Partnering with a Greek or other EU citizen does not absolve you from these rules. The only way you can get around this is to make your Greek/EU partner the sole owner or be a dual citizen with the EU. See, “Acquiring EU citizenship through ancestry or naturalization.”
Self-employment: If you are not an investor with the intention of employing workers, but looking to be self-employed or a legal freelancer or consultant in business for yourself, you must:
a) Hold a Greek residence permit for one year in another category — i.e., a permit as the spouse of a Greek/EU citizen, or a permit as a salaried employee, or a permit secured by independent financial support from outside Greece. See “How Americans/non-EU citizens can get a permit to move, live and work in Greece.”
b) Deposit €60,000 in a Greek bank account; and
c) Submit an application and business proposal in Greek proving that the business will “contribute to the growth of Greek economy,” which must be reviewed and approved by the Greek Ministry of Interior.
If you do not qualify, or cannot get around these requirements by becoming an EU citizen, you cannot open a business as a non-EU expat in Greece.
For non-EU investors and self-employed entrepreneurs who deposit the necessary capital, have the right permit and submit proposals in Greek, rejection or approval could take up to one (1) year or more, and renewal of the permit requires proof of ongoing minimum investment of €60,000. Currently, the only way to get fast-track approval within three months is to:
a) put up an initial investment of €200 million, or
b) put up an initial investment of €75 million, create 200 jobs of which 30 percent must be given to Greek citizens, and invest a minimum of 1 million a year for three years in technology and innovation.
Because of stringent rules, corruption and heavy bureaucracy, investors of all nationalities — including Greeks — sometimes opt for another country (see, “Who really steals jobs from Greeks?“), and those seeking to take part-time side/freelance work end up accepting money under the table.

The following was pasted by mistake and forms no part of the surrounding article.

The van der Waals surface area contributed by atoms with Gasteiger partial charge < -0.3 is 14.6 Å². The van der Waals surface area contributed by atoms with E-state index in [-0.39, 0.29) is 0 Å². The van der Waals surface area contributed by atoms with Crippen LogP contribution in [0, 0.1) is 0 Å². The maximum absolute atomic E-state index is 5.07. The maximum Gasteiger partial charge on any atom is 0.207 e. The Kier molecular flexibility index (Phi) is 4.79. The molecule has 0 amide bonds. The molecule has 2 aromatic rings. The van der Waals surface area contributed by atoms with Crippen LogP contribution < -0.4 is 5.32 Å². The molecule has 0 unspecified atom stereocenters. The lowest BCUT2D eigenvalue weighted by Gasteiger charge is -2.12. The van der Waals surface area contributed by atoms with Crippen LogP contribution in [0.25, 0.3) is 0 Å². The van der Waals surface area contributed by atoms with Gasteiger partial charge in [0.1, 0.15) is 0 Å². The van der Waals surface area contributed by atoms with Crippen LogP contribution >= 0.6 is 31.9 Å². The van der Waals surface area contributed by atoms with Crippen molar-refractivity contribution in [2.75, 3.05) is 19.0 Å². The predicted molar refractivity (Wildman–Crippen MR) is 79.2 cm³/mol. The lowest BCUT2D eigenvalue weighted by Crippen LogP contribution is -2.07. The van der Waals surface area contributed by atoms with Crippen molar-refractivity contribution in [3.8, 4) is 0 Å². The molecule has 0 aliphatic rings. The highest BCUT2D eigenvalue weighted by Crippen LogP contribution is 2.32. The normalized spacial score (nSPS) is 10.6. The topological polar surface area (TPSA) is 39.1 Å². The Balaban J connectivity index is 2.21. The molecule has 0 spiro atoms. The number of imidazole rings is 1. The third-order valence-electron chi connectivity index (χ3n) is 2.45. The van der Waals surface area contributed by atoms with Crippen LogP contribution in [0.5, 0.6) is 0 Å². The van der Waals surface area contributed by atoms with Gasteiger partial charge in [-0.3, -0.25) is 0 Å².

Business Licenses & Pre-screening
If opening a bar, restaurant or club, you will need a license issued by the city or municipality where the business will be located.
A limited number of licenses are issued per year and there may be a waiting list, so it is wise to consult the municipality’s Mayor’s office or City Hall about securing the necessary licenses before starting the steps below and renting or purchasing property. Otherwise, you risk paying costly expenses on a non-operating business. Some use connections to speed or skirt the process, as described in, “Greece, where connections are everything.”
There are also permits required for playing music, placing tables and chairs outside, using umbrellas, parking spaces, and safety. Owners and employees serving food or drink must also get a paper from police that certifies their age, clean criminal record and disease-free, non-HIV health status.
On February 24, 2009, it was agreed that no further licenses will be issued to entertainment venues or eating and drinking establishments in Kolonaki, Gazi and Pangrati until February 21, 2011. See “No new licenses for bars, eateries and clubs in the center.” The ban on new licenses was extended to December 31, 2011, while the City of Athens examines the impact of new businesses on traffic, garbage and noise pollution, after which there were several elections and no decision announced.